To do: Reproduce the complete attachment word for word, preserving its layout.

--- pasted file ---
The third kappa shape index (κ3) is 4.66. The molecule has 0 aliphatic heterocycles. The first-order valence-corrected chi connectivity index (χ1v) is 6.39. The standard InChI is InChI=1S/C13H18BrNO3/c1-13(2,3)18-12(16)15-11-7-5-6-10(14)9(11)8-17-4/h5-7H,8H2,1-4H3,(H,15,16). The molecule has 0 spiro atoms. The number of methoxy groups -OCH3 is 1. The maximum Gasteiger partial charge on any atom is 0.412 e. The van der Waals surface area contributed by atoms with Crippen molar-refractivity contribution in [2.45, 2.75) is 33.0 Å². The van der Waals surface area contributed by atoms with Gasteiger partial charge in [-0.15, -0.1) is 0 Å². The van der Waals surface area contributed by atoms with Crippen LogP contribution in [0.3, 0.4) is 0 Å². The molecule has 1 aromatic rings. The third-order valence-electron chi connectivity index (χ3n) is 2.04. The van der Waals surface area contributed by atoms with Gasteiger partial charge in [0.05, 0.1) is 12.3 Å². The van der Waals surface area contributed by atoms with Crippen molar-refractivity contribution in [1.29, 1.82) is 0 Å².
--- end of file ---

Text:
The third kappa shape index (κ3) is 4.66. The molecule has 0 aliphatic heterocycles. The first-order valence-corrected chi connectivity index (χ1v) is 6.39. The standard InChI is InChI=1S/C13H18BrNO3/c1-13(2,3)18-12(16)15-11-7-5-6-10(14)9(11)8-17-4/h5-7H,8H2,1-4H3,(H,15,16). The molecule has 0 spiro atoms. The number of methoxy groups -OCH3 is 1. The maximum Gasteiger partial charge on any atom is 0.412 e. The van der Waals surface area contributed by atoms with Crippen molar-refractivity contribution in [2.45, 2.75) is 33.0 Å². The van der Waals surface area contributed by atoms with Gasteiger partial charge in [-0.15, -0.1) is 0 Å². The van der Waals surface area contributed by atoms with Crippen LogP contribution in [0.3, 0.4) is 0 Å². The molecule has 1 aromatic rings. The third-order valence-electron chi connectivity index (χ3n) is 2.04. The van der Waals surface area contributed by atoms with Gasteiger partial charge in [0.05, 0.1) is 12.3 Å². The van der Waals surface area contributed by atoms with Crippen molar-refractivity contribution in [1.29, 1.82) is 0 Å².